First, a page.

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We know that cash flows are a key driver for value creation. But what do we mean by cash flows? Cash flows could mean different things in different contexts! For example: Cash flows will indicated different things in a cash flow statement presented in a financial statement and in a DCF valuation? Even within a DCF valuation cash flows will mean different things when valuing the firm and valuing the equity. So here we dig deeper into what cash flows mean with specific emphasis on Free Cash Flow to Equity vs. Free Cash Flow to the Firm.

Essentially cash flows refer to the cash generated in the business during a specific time period after meeting all business obligations.  This cash flow is often referred to as ‘free cash flow’ indicating that the business has met all its obligations (operating payments and capital expenditure payments) and the business is free to do whatever it pleases with this cash flow.

Understanding what free cash flow does not mean will help you understand what it means.

  • Free cash flow does not equal the cash flow from operating activities. We have to consider the reinvestment needs of the business.
  • Free cash flow is not equal the cash left over at the end of a period. This is what is reflected in the balance sheet. The cash reflected in the balance sheet could have been generated over many periods or may have been raised as debt or new equity and is not the cash flow generated by the business during a specified period.

Free cash flow is the cash generated in the business during a specific time period after meeting all business obligations. Now that you have a better understanding of what free cash flows are, you must know that there are multiple types of free cash flows in the business world. The cash flow statements presented by companies as part of their financial statements categorizes cash flow statements into three types:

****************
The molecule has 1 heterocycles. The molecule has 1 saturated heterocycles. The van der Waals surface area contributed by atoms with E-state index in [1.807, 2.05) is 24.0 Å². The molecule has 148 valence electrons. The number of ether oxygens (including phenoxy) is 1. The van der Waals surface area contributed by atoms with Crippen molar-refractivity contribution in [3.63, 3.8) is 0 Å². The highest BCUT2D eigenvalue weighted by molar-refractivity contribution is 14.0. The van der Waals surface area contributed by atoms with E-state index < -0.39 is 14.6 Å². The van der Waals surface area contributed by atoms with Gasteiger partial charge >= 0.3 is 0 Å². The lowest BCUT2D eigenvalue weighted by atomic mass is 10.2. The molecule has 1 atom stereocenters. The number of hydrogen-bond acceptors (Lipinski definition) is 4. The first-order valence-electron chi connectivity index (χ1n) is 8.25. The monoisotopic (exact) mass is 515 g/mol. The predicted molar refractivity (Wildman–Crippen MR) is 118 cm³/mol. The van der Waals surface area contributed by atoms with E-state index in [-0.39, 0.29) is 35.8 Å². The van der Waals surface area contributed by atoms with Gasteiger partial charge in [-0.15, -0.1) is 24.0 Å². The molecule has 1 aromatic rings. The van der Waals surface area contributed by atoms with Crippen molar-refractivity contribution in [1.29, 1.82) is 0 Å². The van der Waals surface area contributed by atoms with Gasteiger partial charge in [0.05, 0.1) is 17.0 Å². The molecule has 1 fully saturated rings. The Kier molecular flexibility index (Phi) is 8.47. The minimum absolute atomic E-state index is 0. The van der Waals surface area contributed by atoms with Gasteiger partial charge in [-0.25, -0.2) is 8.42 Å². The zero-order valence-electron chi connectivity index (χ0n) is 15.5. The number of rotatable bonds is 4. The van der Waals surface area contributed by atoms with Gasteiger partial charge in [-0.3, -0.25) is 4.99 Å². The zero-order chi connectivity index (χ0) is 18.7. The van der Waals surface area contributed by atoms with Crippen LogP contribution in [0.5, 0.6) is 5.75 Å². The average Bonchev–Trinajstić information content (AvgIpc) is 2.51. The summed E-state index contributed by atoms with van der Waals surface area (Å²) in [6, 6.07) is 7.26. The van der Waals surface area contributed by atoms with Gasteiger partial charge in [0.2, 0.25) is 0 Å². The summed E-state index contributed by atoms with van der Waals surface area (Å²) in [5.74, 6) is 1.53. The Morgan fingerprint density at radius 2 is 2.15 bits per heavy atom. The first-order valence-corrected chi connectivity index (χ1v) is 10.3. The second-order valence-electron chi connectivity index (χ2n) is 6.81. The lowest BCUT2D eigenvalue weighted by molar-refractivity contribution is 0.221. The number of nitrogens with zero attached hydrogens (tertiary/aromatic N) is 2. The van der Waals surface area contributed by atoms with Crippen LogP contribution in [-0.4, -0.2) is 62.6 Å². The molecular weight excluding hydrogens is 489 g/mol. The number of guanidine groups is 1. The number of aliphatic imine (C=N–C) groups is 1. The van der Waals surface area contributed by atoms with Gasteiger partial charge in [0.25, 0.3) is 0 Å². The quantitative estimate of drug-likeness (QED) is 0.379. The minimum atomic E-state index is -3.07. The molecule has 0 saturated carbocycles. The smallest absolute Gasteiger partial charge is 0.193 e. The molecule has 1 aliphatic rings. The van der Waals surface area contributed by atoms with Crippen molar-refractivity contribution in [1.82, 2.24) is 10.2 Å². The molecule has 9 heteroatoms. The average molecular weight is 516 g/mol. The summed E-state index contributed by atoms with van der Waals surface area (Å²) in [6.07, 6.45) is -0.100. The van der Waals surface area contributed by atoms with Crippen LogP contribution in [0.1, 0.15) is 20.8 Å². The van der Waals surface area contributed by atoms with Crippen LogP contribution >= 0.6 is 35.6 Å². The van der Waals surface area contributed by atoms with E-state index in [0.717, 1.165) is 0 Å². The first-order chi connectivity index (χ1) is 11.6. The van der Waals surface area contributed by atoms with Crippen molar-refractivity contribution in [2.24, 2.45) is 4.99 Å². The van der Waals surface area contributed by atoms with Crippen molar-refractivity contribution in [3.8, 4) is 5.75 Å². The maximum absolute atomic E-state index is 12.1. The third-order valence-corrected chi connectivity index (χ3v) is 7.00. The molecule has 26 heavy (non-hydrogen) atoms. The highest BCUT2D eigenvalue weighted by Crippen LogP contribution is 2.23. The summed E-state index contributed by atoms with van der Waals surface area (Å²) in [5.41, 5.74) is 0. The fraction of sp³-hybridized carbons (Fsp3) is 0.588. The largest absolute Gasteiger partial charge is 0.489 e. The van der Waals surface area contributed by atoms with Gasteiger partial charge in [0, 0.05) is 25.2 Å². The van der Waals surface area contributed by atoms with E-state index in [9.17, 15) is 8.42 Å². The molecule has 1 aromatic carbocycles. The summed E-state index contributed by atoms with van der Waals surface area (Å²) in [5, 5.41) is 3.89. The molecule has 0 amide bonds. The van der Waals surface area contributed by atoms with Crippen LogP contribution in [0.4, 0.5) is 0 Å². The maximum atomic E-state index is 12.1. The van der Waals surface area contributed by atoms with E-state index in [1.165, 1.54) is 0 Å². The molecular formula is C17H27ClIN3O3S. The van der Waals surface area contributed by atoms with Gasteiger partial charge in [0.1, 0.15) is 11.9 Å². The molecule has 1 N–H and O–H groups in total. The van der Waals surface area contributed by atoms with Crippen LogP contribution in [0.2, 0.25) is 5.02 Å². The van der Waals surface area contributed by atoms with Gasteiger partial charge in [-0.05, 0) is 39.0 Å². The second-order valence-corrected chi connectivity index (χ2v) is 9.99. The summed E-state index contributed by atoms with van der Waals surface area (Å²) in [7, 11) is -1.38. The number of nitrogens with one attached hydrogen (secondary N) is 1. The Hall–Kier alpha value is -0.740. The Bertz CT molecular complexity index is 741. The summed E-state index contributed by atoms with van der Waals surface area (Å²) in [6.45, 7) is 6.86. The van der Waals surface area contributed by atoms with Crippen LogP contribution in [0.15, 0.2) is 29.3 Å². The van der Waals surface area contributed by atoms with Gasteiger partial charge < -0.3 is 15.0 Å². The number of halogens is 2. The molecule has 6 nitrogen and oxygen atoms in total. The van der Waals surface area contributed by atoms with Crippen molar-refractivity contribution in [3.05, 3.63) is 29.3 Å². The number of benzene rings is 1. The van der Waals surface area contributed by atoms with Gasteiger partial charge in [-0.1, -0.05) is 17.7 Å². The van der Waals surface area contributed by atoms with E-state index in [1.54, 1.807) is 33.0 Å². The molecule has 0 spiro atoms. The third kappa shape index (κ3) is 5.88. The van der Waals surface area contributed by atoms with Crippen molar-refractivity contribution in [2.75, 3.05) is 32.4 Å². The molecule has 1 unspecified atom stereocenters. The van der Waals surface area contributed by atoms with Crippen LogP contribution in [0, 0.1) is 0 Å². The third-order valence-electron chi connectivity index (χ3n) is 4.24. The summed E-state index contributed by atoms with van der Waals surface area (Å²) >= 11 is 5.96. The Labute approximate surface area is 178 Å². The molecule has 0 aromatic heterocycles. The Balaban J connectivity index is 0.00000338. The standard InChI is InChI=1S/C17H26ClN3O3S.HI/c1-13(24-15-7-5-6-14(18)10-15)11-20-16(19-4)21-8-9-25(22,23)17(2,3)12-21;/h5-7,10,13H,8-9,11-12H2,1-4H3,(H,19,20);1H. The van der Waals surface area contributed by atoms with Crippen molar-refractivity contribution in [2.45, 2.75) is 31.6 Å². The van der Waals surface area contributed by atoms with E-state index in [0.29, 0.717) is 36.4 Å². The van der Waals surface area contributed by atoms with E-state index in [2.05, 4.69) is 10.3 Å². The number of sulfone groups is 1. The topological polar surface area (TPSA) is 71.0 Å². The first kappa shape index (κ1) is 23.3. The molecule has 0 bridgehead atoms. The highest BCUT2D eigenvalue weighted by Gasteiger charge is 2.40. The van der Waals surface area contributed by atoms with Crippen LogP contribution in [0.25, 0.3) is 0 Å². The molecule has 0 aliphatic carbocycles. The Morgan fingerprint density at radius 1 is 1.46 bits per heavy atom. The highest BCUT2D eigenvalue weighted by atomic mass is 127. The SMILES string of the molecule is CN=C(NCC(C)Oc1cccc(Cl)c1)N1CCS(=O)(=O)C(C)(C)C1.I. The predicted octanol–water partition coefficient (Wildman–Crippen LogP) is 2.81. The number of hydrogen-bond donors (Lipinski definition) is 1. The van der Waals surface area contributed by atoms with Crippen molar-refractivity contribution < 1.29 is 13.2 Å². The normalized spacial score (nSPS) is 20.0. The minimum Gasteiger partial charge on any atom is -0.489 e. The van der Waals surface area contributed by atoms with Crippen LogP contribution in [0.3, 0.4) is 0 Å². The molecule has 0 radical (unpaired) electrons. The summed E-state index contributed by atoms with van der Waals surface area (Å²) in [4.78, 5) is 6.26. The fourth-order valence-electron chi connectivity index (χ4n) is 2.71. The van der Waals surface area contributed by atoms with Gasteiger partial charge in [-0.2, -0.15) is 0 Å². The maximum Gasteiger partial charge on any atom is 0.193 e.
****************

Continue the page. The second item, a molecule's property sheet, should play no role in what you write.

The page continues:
• Cash flows from operating activities;
  • Cash flows from investing activities; and
  • Cash flows from financing activities.

This is not what is relevant in the world of corporate finance nor is it appropriate when valuing an asset using the DCF valuation method. In the world of corporate finance, there are two types of free cash flow:

  • Free cash flow to the firm; and
  • Free cash flow to equity.

Free Cash Flow to the Firm (FCFF)

The free cash flow to the firm (FCFF) is the cash flow available to the entire firm before any payments are made to the providers of capital (both debt and equity). Specifically, this is the free cash flow to the firm assuming that the business is fully funded by equity. Or equivalently we can say that this is the free cash flow to the firm before any interest and debt repayments have been made even if the firm is funded by equity and debt.

Cash Flow to Debt

Cash flow that is paid to the providers of debt including interest, other fees and principle payments is called cash flow to debt.

Free Cash Flow to Equity (FCFE)

Free cash flow to equity is the cash flow remaining after all obligations including any interest and debt repayments have been made. Please note that in a discounted cash flow model, we will be using the free cash flow to the firm and not the free cash flow to equity.

Free Cash Flow to Equity OR Free Cash Flow to the Firm?

The key question is: When do we use the Free Cash Flow to Equity and when do we use the Free Cash Flow to the Firm? The answer depends on what you are valuing. If you are valuing the firm as a whole, you will use the free cash flow to the firm (FCFF). If, on the other hand, you are valuing just the equity, you will use the free cash flow to equity (FCFE).